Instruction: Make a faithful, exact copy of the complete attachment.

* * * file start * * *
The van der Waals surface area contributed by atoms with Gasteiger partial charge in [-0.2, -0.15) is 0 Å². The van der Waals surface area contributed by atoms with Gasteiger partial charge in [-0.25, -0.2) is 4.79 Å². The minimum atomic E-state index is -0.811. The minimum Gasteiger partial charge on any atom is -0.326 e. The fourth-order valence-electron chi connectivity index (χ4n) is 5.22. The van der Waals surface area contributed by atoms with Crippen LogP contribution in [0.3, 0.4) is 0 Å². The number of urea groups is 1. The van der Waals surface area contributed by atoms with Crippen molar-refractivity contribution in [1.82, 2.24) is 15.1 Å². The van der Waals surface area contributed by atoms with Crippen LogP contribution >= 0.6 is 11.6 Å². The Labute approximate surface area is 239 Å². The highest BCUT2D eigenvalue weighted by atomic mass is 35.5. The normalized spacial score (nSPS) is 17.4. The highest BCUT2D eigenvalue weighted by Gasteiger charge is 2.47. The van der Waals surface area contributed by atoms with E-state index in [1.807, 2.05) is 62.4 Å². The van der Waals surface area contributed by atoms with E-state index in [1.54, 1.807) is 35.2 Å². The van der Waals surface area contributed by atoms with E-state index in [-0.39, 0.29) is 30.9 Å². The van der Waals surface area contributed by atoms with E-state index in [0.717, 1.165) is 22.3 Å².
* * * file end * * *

The van der Waals surface area contributed by atoms with Gasteiger partial charge in [-0.2, -0.15) is 0 Å². The van der Waals surface area contributed by atoms with Gasteiger partial charge in [-0.25, -0.2) is 4.79 Å². The minimum atomic E-state index is -0.811. The minimum Gasteiger partial charge on any atom is -0.326 e. The fourth-order valence-electron chi connectivity index (χ4n) is 5.22. The van der Waals surface area contributed by atoms with Crippen LogP contribution in [0.3, 0.4) is 0 Å². The number of urea groups is 1. The van der Waals surface area contributed by atoms with Crippen molar-refractivity contribution in [1.82, 2.24) is 15.1 Å². The van der Waals surface area contributed by atoms with Crippen LogP contribution >= 0.6 is 11.6 Å². The Labute approximate surface area is 239 Å². The highest BCUT2D eigenvalue weighted by atomic mass is 35.5. The normalized spacial score (nSPS) is 17.4. The highest BCUT2D eigenvalue weighted by Gasteiger charge is 2.47. The van der Waals surface area contributed by atoms with E-state index in [1.807, 2.05) is 62.4 Å². The van der Waals surface area contributed by atoms with E-state index in [1.54, 1.807) is 35.2 Å². The van der Waals surface area contributed by atoms with E-state index in [-0.39, 0.29) is 30.9 Å². The van der Waals surface area contributed by atoms with E-state index in [0.717, 1.165) is 22.3 Å².